I stood before a crowd of new and potential entrepreneurs. I had just caused a hush to fall over my entire audience. They stared at me as if I had grown an extra head. Finally one man raised his hand and asked in confusion, “What do you mean you shouldn’t compete on price?”
It’s simple, as Seth Godin put it “You can’t out-walmart Walmart.” There will always be a company bigger, more willing to race down to the bottom of the price war until you fold and go bankrupt. Especially for small businesses competing on price is a losing proposition. Can it be done? Yes for a short time, perhaps if you’ve found a time-saving or cost-saving technique. However eventually others will learn that secret too and you’ll find your price-shopping customers flocking to new competitors.
There are services and products we all buy that we’re willing to pay a premium for. Sure a Kindle Fire can give you a lot of the functionality and portability of a iPad, and at a tenth of the cost, but still we see iPad sales skyrocketing. I’m willing to pay extra money for name brand foods whose quality I perceive as better tasting. Jiffy Lube and other instant oil-change services charge upwards of $60-$80 for an oil change (and try to upsell you on everything from windshield wipers to transmission fluid) when if you did it yourself it’d cost maybe $10.
What do all these companies offer that make us not only flock to them, but willingly fork over the extra cash?
Many experts have tried to narrow down what the causes are, they all seem to distill to the following:
Offer more value than you ask.
The question is, what is the value that your ideal customers desire? Not the value you think people want, but the quality you know people will lean towards. A fantastic book about creating and connecting to groups willing to listen, gather and buy from you can be found in Seth Godin’s book Tribes. However, here are some great value points that might get your creative juices flowing:
- Great location
- Time Saver
- Spur of Moment Availability
- Ease of Use
- Ease of Set-Up
- Ease of Compatibility
- Perceived Coolness/ Social Clout
- One-of-a-Kind Technique
- Outrageous Guarantee
- Amazing Warranty
- Golden Rule Customer Service
- A Cause Behind the Product/Service
- A Culture the Company Supports
- The Story Behind Your Company
- Environmentally Friendly
- Health Improvement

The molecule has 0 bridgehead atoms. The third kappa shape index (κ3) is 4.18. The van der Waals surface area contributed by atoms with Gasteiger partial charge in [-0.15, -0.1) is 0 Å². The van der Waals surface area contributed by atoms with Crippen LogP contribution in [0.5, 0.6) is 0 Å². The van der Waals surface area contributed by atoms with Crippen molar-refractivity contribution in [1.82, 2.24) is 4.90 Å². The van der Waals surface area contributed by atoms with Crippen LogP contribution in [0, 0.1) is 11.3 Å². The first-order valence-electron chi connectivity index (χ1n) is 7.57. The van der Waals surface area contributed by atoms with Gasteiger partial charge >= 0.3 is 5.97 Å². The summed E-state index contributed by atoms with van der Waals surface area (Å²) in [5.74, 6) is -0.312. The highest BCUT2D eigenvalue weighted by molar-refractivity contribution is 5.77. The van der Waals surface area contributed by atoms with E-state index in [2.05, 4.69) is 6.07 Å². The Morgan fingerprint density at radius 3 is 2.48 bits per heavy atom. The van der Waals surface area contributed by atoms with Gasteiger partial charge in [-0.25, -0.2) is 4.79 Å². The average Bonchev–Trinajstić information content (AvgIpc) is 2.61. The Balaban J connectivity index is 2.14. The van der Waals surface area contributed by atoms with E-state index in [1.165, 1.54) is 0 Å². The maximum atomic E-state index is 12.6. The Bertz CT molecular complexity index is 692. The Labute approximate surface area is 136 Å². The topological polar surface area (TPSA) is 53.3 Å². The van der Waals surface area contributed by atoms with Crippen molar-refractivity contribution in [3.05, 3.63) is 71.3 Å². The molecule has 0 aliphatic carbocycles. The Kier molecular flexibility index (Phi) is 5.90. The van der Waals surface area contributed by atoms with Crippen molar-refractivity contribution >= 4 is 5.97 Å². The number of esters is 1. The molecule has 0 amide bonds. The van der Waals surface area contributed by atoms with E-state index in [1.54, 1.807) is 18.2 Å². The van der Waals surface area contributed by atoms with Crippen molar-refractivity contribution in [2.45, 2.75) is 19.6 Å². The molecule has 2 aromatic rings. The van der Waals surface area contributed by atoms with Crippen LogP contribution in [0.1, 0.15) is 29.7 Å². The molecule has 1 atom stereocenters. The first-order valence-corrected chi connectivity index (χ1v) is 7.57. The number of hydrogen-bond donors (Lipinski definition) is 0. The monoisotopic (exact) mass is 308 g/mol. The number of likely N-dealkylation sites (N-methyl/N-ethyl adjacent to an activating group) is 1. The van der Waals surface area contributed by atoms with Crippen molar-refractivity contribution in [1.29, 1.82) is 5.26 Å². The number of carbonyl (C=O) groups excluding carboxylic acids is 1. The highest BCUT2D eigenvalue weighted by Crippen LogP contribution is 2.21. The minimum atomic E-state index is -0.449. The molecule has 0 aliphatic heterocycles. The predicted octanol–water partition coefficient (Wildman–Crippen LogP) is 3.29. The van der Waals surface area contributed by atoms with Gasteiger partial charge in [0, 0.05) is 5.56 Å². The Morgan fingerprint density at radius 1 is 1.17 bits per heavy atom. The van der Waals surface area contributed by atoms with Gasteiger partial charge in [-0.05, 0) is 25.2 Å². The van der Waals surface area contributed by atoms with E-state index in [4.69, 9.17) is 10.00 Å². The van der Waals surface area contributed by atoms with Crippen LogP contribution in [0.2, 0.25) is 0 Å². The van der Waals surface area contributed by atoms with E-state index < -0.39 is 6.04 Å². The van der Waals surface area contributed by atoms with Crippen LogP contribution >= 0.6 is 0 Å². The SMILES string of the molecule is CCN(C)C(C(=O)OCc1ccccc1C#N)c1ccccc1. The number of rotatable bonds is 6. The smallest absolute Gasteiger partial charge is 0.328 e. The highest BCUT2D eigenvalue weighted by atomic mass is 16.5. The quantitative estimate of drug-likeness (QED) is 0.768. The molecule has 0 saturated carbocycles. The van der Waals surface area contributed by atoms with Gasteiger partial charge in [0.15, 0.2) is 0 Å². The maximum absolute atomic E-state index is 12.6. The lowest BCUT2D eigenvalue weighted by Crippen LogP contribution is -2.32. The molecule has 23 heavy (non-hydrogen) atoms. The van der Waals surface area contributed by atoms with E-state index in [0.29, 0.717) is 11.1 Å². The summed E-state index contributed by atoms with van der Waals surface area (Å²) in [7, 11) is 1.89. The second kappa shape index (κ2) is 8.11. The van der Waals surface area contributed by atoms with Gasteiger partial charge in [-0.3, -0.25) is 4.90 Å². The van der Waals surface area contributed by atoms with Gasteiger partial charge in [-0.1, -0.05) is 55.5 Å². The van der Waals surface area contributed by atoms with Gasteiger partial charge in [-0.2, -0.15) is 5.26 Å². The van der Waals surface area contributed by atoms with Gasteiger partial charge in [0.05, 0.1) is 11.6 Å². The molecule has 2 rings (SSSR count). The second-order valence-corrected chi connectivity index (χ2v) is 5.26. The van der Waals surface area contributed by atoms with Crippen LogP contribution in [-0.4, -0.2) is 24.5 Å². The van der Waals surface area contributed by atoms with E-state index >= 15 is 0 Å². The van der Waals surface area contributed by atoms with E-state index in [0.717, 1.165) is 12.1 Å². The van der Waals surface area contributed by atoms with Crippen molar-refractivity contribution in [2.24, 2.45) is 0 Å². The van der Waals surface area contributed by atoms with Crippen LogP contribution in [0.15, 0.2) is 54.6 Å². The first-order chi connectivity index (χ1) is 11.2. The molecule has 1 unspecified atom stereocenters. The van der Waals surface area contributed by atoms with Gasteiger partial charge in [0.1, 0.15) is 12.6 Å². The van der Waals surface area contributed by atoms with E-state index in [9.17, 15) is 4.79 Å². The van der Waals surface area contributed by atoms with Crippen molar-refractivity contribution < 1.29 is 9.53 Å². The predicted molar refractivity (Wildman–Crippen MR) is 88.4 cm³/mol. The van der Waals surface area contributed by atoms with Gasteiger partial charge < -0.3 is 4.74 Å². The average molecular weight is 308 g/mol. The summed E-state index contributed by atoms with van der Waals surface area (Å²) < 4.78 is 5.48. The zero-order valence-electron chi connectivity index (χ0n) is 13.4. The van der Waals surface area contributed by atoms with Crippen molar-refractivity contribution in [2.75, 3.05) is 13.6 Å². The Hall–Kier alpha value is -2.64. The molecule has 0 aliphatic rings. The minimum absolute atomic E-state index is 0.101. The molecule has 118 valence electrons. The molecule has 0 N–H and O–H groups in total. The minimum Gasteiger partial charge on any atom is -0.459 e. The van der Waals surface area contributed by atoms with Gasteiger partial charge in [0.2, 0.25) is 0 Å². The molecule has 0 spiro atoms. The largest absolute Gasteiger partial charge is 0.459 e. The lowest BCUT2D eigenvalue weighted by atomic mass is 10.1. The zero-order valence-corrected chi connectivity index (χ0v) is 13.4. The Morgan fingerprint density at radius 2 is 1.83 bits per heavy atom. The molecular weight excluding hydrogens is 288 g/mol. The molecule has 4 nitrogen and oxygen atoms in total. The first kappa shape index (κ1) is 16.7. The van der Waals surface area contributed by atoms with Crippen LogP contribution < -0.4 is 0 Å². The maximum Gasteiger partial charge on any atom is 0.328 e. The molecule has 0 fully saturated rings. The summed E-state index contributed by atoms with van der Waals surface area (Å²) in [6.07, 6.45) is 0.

- Family Improvement
- Human Connection
- Personal Attention
- Different Service Atmosphere
- Phone Attitude
Often times we get caught up in the features of our company and forget to consider the benefits. As the creators of the business, we may think those benefits are understood, but they aren’t. Here’s an excellent tried and true sales technique that will work just as well for preparing to market your company:
Divide a piece of paper into two columns. Write “Features” on the left column. Write “Benefits” on the right column. Write out all the features of your company on the left, get some coworkers or friends to help brainstorm it all out. Then looking at the features, write on the right column what all the benefits are from those features. Look deeper and you may find additional benefits inside the original benefits.
Example Feature: Meticulously hand-crafted wood chairs made by master craftsmen.
Example Benefits: Durable, Long-Lasting, Beautiful, One-of-a-kind conversation piece.
Digging Deeper: Long-Lasting = Also you save money by not having to replace the chairs every ten years. Added convenience because you won’t have to go shopping again in ten years. So you can add “Saves Money” and “Saves Time” into your benefits column.
This exercise can make marketing concepts leap off the page at you. Our example company might develop a tagline like “Leave the Jones in the dust for years to come with our designer, master-crafted chairs.”
Once you have your unique value properties and your benefits and features laid out you’re ready to start considering how to brand your company.